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Old 01-22-2014, 04:45 PM
 
57 posts, read 85,711 times
Reputation: 26

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I just started a new job out of college and it just isn't for me financially or responsibilities wise. Literally , every person doing my job is 50+, no exaggeration. The problem is that I really need it on my resume(its sales) because that and only one other thing actually looks good on my resume.

So my question is , how long before I can get a new job or apply but using this job on my resume.

Thanks
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Old 01-22-2014, 04:50 PM
 
400 posts, read 1,317,355 times
Reputation: 413
6 months to a year otherwise omit this job from the resume
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Old 01-22-2014, 04:50 PM
 
3,069 posts, read 3,182,170 times
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Are the other people experienced salespeople? Are they good? Are they willing to help you learn? If so you have a great opportunity to learn form them and I would use that opportunity to learn as much as I could
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Old 01-22-2014, 05:00 PM
MJ7
 
6,221 posts, read 8,633,770 times
Reputation: 6514
I'm not in the same boat as everyone else here, there is no rule anywhere that states you should have x amount of time before you place it on your resume. If you want to apply to other jobs then by all means apply to new jobs. Just be prepared to answer questions from potential employers about why you want to leave after only being there a short amount of time, not a big deal. Good luck.
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Old 01-22-2014, 05:07 PM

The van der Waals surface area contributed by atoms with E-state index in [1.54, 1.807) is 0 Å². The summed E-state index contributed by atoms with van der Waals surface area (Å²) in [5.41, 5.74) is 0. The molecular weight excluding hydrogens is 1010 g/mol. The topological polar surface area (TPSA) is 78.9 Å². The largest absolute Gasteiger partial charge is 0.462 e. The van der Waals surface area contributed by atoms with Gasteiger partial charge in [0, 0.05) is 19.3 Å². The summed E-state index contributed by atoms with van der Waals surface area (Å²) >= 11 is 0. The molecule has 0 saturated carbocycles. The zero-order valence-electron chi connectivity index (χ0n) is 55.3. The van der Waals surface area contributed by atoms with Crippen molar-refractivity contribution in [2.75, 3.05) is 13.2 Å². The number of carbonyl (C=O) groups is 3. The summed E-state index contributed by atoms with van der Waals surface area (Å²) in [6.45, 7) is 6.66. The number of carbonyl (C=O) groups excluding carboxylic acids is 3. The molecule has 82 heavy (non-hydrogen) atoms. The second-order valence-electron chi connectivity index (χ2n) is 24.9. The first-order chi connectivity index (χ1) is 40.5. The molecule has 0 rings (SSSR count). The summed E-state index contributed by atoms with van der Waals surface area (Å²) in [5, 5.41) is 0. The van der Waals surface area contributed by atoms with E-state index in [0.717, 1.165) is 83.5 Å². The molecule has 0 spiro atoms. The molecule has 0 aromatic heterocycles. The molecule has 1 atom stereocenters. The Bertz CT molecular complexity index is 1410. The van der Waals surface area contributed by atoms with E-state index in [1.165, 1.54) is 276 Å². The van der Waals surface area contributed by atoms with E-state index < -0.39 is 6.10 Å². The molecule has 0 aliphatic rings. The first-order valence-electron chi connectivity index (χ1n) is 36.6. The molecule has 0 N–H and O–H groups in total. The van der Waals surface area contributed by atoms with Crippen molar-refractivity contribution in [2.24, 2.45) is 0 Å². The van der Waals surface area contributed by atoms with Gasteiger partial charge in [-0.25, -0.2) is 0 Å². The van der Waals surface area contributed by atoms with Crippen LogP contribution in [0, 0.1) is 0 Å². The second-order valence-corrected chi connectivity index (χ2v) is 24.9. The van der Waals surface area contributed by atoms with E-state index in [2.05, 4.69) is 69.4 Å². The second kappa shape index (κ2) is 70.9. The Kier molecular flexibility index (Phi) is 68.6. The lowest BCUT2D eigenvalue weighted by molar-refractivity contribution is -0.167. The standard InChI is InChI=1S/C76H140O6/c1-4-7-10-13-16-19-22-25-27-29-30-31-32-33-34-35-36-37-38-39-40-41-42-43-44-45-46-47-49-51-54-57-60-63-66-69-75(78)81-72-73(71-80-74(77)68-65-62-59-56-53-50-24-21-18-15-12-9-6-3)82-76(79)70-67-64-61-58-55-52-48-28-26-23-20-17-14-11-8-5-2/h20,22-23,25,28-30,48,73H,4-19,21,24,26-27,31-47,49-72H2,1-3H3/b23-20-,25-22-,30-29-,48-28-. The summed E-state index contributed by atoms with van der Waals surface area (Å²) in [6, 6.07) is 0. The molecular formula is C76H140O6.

Location: SC
8,791 posts, read 5,647,974 times
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As someone recently graduated, I think it is relatively important that you show that you can have and hold a job without being canned. Most companies have probation periods of 3 and 6 months so staying well beyond that period is the best way to show competence.
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Old 01-22-2014, 05:56 PM
 
57 posts, read 85,711 times
Reputation: 26
Ya I appreciate all the advice , its just with student loans and my financial situation , I really cant afford to stick it out that long. Plus , I recently learned they take away 40% of commission I guess to taxes or the company , which they never disclosed.

And to the question about the sales people , I said 50+ because maybe 4 out of the 10 are under 50. The rest are ladies over 60 who have been there like 20+ years. They told me that since they've been there the 20 years ,they never got a raise and never got a bonus.
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Old 01-22-2014, 08:41 PM
 
Location: NC
4,534 posts, read 7,317,508 times
Reputation: 4738
It is a big deal for you to have your first career job be a short stint. Don't leave yet. 6 months is a red flag. What type of company is it? Some fields are more forgiving of short stints. But I'd say a minimum of 1 year is best. However, if for economic reasons you must leave, be sure to have a job first or a gap after a short stint would look bad. In this economy there is much competition, you don't want to be left in the dust!

Also find out specifically what the 40% is they told you about. Is it a take back of commission that you drew on? No way should they be taking 40% of your salary...something doesn't sound right.
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Old 01-22-2014, 09:17 PM